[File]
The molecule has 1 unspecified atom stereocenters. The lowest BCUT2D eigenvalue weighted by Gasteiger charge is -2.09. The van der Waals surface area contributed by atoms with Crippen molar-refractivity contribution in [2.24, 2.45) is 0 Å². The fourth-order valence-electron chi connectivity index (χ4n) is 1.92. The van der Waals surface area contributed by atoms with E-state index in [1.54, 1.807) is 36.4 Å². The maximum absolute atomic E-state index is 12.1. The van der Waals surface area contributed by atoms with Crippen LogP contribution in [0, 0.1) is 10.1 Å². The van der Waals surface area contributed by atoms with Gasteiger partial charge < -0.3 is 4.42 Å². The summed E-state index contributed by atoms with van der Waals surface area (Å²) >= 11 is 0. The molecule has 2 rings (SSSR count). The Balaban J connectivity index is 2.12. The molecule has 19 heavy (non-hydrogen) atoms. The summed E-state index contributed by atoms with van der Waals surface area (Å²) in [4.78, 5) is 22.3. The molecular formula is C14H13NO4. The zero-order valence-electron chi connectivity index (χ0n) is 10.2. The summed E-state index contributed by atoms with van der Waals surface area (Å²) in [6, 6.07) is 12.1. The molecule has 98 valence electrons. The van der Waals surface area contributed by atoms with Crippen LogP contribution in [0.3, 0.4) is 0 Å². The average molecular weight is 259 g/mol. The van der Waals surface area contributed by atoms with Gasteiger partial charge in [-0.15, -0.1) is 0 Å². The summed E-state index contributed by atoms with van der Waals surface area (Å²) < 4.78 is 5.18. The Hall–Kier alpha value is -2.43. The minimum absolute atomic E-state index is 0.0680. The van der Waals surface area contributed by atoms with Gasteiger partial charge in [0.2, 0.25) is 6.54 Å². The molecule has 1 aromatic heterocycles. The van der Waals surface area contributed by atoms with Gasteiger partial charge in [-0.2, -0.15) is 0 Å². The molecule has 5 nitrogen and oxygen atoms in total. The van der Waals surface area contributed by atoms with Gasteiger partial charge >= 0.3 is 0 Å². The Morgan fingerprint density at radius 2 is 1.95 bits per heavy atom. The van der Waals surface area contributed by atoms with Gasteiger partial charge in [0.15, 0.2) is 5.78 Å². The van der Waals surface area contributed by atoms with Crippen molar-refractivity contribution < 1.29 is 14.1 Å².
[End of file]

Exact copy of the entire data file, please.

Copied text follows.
The molecule has 1 unspecified atom stereocenters. The lowest BCUT2D eigenvalue weighted by Gasteiger charge is -2.09. The van der Waals surface area contributed by atoms with Crippen molar-refractivity contribution in [2.24, 2.45) is 0 Å². The fourth-order valence-electron chi connectivity index (χ4n) is 1.92. The van der Waals surface area contributed by atoms with E-state index in [1.54, 1.807) is 36.4 Å². The maximum absolute atomic E-state index is 12.1. The van der Waals surface area contributed by atoms with Crippen LogP contribution in [0, 0.1) is 10.1 Å². The van der Waals surface area contributed by atoms with Gasteiger partial charge < -0.3 is 4.42 Å². The summed E-state index contributed by atoms with van der Waals surface area (Å²) >= 11 is 0. The molecule has 2 rings (SSSR count). The Balaban J connectivity index is 2.12. The molecule has 19 heavy (non-hydrogen) atoms. The summed E-state index contributed by atoms with van der Waals surface area (Å²) in [4.78, 5) is 22.3. The molecular formula is C14H13NO4. The zero-order valence-electron chi connectivity index (χ0n) is 10.2. The summed E-state index contributed by atoms with van der Waals surface area (Å²) in [6, 6.07) is 12.1. The molecule has 98 valence electrons. The van der Waals surface area contributed by atoms with Crippen LogP contribution in [0.3, 0.4) is 0 Å². The average molecular weight is 259 g/mol. The van der Waals surface area contributed by atoms with Gasteiger partial charge in [-0.15, -0.1) is 0 Å². The summed E-state index contributed by atoms with van der Waals surface area (Å²) < 4.78 is 5.18. The Hall–Kier alpha value is -2.43. The minimum absolute atomic E-state index is 0.0680. The van der Waals surface area contributed by atoms with Gasteiger partial charge in [0.2, 0.25) is 6.54 Å². The molecule has 1 aromatic heterocycles. The van der Waals surface area contributed by atoms with Gasteiger partial charge in [-0.2, -0.15) is 0 Å². The molecule has 5 nitrogen and oxygen atoms in total. The van der Waals surface area contributed by atoms with Gasteiger partial charge >= 0.3 is 0 Å². The Morgan fingerprint density at radius 2 is 1.95 bits per heavy atom. The van der Waals surface area contributed by atoms with Gasteiger partial charge in [0.15, 0.2) is 5.78 Å². The van der Waals surface area contributed by atoms with Crippen molar-refractivity contribution < 1.29 is 14.1 Å².